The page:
Chicago Symphony Orchestra celebrates Brahms at sold-out Hill Auditorium
Classical music aficionados filled Hill Auditorium to the brim to see the world-class Chicago Symphony Orchestra on Friday night. The sold-out concert marked another chapter in the century-old love affair between the University Musical Society and the CSO: The first time the orchestra performed at a UMS show was in 1892, when both institutions were mere babes. UMS has brought them to town more than 200 times since.
This particular visit was all about Johannes Brahms. A pairing of two compositions, both in the key of D Major, constituted the program. As one would expect from such a high-caliber orchestra, both pieces were executed with the utmost professionalism and flair.
The packed house had the pleasure of witnessing illustrious conductor Riccardo Muti in his natural environment. Muti, who first conducted the CSO in 1973, was recently made the orchestra’s music director. He formerly served as music director of Maggio Musicale Fiorentino, Philharmonia Orchestra of London, the Philadelphia Orchestra, and Teatro alla Scala a Milano, and he founded the Luigi Cherubini Youth Orchestra in his homeland of Italy. He has conducted famous orchestras all over the world, and he came to Hill Auditorium with the Vienna Philharmonic in 2006.
photo by Paul Labelle
Symphony No. 2 in D Major, Op. 73 (1877) rounded out the program. Under Muti’s guidance, the CSO musicians displayed amazing discipline. He took his players to all kinds of places, and they followed his guidance to a T. Conductor and orchestra were of one mind, and it shone through in their performance.
Audience member Joe Cohn of Rocky Hill, Connecticut heard about the concert while visiting his uncle in Ann Arbor. By the time he found out about it, the show had sold out. He crossed his fingers and ended up lucking out in the ‘wait list’ line. “When I heard about this, I had to try and get a seat. I love the Violin Concerto. Chicago Symphony is legendary. I had only seen them on TV before tonight,” he said.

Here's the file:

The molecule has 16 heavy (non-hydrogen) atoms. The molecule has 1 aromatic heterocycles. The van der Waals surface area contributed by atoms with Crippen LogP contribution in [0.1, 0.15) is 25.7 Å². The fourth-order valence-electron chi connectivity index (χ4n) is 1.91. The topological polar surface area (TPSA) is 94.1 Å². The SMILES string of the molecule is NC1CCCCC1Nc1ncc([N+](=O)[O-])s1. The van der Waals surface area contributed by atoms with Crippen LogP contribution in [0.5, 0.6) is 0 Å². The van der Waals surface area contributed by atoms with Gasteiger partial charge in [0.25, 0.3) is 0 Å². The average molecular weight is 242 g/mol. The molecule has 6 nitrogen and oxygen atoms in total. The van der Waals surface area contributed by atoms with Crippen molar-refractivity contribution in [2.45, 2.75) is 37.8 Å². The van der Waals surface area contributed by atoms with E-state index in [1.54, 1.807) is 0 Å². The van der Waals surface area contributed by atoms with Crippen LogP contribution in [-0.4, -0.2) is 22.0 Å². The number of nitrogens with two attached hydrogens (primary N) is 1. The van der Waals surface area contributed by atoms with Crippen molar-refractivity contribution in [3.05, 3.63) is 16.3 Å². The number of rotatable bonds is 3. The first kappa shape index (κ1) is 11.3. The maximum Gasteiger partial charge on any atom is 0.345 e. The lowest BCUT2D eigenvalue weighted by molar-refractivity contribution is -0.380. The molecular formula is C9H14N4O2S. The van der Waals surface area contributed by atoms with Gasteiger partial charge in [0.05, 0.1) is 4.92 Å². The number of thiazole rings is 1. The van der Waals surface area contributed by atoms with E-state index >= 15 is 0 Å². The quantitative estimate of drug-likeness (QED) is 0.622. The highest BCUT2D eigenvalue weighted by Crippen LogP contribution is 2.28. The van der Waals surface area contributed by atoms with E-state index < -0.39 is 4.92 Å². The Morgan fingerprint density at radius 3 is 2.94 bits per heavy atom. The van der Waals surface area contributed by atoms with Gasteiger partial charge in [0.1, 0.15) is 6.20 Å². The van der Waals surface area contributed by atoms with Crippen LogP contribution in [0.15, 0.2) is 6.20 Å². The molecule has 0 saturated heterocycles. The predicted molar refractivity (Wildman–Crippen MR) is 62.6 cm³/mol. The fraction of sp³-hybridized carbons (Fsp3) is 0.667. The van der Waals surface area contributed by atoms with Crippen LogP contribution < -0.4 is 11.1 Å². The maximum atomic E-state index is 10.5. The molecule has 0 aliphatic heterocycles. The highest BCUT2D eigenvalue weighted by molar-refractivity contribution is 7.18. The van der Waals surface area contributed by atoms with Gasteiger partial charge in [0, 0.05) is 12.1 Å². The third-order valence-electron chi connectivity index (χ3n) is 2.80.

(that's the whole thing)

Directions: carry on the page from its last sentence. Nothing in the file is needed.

“During the concert, I was thinking about how this is music for the ages. It’ll never grow old. One thing I like is that every time I hear it, there is always a different take. I heard things in it and balances in it that I had not heard before. These classics sound a little different every time.”
UMS season ticket holder John Reed, from Ann Arbor, attended the concert with his daughter Sue Unger, of Pinckney. “I would not have missed this one. These two Brahms pieces are among the best of all the classics. It was a treat to hear these two war horses together in one program,” says Reed, who played violin in Cornell University's Symphony and other orchestras in years past.
The father and daughter were highly impressed by Zukerman’s ability to play such a long, complex violin piece from memory. “His fingers were flying and he didn’t miss a note. He really gave his instrument a work out. I couldn’t believe his memory—to remember all of that is just incredible,” Unger says.
“Although I believe in the importance of having a lot of new music played in concert, and we have a lot of it here, on occasion it’s nice to hear old chestnuts,” Reed says. “Nothing equals one of these fabulous, world-class orchestras. It’s delightful to hear something that is familiar one more time.”